blueprint

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blueprint

blueprint, white-on-blue photographic print, commonly of a working drawing used during building or manufacturing. The plan is first drawn to scale on a special paper or tracing cloth through which light can penetrate. The drawing is then placed over blueprint paper, prepared with a mixture of potassium ferricyanide and ammonium ferric citrate. When the attached drawing and the blueprint paper are exposed to a strong light, the unprotected ferric salt not lying beneath the lines of the drawing is changed to a ferrous salt that reacts with the ferricyanide to form Turnbull's blue. This blue is the background of the finished print. The ferric salt under the lines of the drawing, protected from the light, remains and is dissolved during the washing in water that follows exposure. As a result, the lines of the original drawing appear white in the finished blueprint.
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Blueprint

A reproduction of a drawing by a contact printing process on light-sensitive paper, producing a negative image of white lines on a blue background; refers to architectural working drawings for construction.
Illustrated Dictionary of Architecture Copyright © 2012, 2002, 1998 by The McGraw-Hill Companies, Inc. All rights reserved

blueprint

[′blü‚print]
(graphic arts)
A contact print, with white lines on a blue background, of a drawing; made on linen or on ferroprussiate paper and developed in water or a special solution.
A photoprint used in offset lithography or photoengraving for use in checking positions of image elements.
McGraw-Hill Dictionary of Scientific & Technical Terms, 6E, Copyright © 2003 by The McGraw-Hill Companies, Inc.

blueprint

a photographic print of plans, technical drawings, etc., consisting of white lines on a blue background
Collins Discovery Encyclopedia, 1st edition © HarperCollins Publishers 2005
References in periodicals archive ?
Balaguer combines fiber craft techniques: loom weaving, embroidery, Saori free style weaving with cyanotypes and photo prints, resulting in exclusive pieces with embedded meanings that explore various human issues.
The cyanotype process uses a combination of chemicals and controlled light exposure to produce a rich, cyan-blue tinted negative effect, like architects' blueprints.
Natural dye, cyanotype and pigment paint on fabric paper; dimensions variable.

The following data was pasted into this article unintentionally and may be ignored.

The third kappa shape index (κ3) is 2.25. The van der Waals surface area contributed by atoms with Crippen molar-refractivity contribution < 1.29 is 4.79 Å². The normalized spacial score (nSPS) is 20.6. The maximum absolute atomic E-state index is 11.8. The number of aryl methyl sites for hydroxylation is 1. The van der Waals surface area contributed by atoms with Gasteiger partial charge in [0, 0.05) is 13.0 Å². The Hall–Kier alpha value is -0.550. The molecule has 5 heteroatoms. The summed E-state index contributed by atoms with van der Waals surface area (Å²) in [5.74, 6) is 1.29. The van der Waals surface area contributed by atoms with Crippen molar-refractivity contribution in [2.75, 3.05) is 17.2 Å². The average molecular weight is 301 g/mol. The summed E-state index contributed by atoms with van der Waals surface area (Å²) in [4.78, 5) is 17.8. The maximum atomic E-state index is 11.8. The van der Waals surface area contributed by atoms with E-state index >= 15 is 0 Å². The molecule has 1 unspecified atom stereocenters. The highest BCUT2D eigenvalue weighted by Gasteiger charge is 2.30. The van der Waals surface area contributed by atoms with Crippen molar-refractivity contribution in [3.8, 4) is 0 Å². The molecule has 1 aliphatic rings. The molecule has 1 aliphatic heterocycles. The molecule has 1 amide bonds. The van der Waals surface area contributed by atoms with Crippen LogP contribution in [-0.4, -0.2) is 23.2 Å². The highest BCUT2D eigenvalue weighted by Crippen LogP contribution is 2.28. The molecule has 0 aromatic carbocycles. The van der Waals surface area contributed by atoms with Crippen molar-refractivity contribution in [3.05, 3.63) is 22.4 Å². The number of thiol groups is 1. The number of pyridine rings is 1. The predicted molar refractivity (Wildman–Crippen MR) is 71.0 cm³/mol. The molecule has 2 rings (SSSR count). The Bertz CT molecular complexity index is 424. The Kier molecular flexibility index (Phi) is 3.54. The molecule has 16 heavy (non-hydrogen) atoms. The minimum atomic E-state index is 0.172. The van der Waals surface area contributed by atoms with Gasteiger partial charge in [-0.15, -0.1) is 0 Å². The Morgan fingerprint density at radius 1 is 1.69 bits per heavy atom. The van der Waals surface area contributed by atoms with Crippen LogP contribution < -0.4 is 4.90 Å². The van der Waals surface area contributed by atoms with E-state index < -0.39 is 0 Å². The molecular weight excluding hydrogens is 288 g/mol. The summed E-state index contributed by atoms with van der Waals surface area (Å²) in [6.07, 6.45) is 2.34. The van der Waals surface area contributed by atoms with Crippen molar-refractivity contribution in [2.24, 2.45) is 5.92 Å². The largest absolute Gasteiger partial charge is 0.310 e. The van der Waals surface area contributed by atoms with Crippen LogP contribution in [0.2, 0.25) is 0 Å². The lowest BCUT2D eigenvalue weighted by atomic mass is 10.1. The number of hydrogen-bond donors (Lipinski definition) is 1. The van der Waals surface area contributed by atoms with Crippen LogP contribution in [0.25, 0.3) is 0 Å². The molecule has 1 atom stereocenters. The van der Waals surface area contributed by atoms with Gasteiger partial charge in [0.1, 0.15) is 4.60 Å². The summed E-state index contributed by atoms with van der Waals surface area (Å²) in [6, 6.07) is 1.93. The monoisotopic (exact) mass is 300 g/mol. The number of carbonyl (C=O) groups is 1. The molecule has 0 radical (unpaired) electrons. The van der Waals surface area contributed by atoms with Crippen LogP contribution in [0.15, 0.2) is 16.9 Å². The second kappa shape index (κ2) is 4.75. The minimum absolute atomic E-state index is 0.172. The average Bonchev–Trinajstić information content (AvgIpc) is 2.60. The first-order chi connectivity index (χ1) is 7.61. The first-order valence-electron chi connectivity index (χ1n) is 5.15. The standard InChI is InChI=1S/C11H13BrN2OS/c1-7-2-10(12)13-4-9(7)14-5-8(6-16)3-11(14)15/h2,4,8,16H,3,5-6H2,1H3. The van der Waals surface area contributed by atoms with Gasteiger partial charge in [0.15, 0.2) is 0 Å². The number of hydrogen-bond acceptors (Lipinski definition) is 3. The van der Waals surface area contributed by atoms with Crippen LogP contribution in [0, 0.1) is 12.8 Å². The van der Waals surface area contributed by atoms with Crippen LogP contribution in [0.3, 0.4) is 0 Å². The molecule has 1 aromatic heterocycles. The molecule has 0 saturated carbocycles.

Bluecoat, School Lane, 0151 702 5324, - to Sat 13 Aug Introduction to Cyanotype Bluecoat, School Lane, 0151 702 5324, - Sat 13 Aug Introduction to Screenprint All you need to know to get started with screen printing.
Danh uses daguerreotype and cyanotype printing processes, some of the earliest photographic technologies, to render images of the present that themselves recall the past--reconstructed Civil War battlefields, current memorials to wars past, and the faces of twenty-first-century students as they contemplate Whitman's nineteenth-century poetry.
The techniques in question are albumen prints ( which uses the albumen found in egg whites to bind the photographic chemicals to the paper) and cyanotype prints ( which uses two chemicals to produce a simple copy).
The earliest historically, biologist Anna Atkins (1799-1871), worked with cyanotype, "photogenic drawings," with which she became acquainted through Henry Fox Talbot.
Away from painting, Caitriona Dunnett's cyanotype (or cyan-blue print) of Loch Long Torpedo Range (2) shows the inside of a long semiderelict building, the blue giving it a strange appearance.
Similarly, there's a healthy market for photographic prints made with the standard gelatin-silver and color "wet" or "chemical" methods, and even a thriving revival of the earlier alternative processes: platinum, cyanotype, tintype, ambrotype, daguerreotype, each with its own distinctive look and feel.
To this ground, Das Gupta is experimenting with the superimposition of cyanotype photo transfers, or blueprints, of delicate cellular bodies gleaned from husband Sanjay's medical books.